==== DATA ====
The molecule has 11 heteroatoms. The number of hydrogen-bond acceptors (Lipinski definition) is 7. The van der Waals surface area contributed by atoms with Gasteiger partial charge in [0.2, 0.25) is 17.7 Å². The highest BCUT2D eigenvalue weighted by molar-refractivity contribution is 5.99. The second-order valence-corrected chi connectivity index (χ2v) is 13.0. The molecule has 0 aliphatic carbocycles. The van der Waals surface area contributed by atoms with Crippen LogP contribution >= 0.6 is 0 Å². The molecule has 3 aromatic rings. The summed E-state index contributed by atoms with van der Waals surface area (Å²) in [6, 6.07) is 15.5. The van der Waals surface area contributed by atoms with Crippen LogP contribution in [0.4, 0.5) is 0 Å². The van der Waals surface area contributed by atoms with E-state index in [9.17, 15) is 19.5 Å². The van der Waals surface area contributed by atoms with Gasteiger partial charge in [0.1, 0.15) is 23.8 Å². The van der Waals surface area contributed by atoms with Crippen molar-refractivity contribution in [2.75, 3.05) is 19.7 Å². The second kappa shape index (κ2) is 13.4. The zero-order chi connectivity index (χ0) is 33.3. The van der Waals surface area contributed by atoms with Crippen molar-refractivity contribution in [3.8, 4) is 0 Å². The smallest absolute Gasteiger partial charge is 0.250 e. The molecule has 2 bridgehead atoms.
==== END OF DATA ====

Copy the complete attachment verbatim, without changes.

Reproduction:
The molecule has 11 heteroatoms. The number of hydrogen-bond acceptors (Lipinski definition) is 7. The van der Waals surface area contributed by atoms with Gasteiger partial charge in [0.2, 0.25) is 17.7 Å². The highest BCUT2D eigenvalue weighted by molar-refractivity contribution is 5.99. The second-order valence-corrected chi connectivity index (χ2v) is 13.0. The molecule has 0 aliphatic carbocycles. The van der Waals surface area contributed by atoms with Crippen LogP contribution >= 0.6 is 0 Å². The molecule has 3 aromatic rings. The summed E-state index contributed by atoms with van der Waals surface area (Å²) in [6, 6.07) is 15.5. The van der Waals surface area contributed by atoms with Crippen LogP contribution in [0.4, 0.5) is 0 Å². The van der Waals surface area contributed by atoms with E-state index in [9.17, 15) is 19.5 Å². The van der Waals surface area contributed by atoms with Gasteiger partial charge in [0.1, 0.15) is 23.8 Å². The van der Waals surface area contributed by atoms with Crippen molar-refractivity contribution in [2.75, 3.05) is 19.7 Å². The second kappa shape index (κ2) is 13.4. The zero-order chi connectivity index (χ0) is 33.3. The van der Waals surface area contributed by atoms with Crippen molar-refractivity contribution in [3.8, 4) is 0 Å². The smallest absolute Gasteiger partial charge is 0.250 e. The molecule has 2 bridgehead atoms.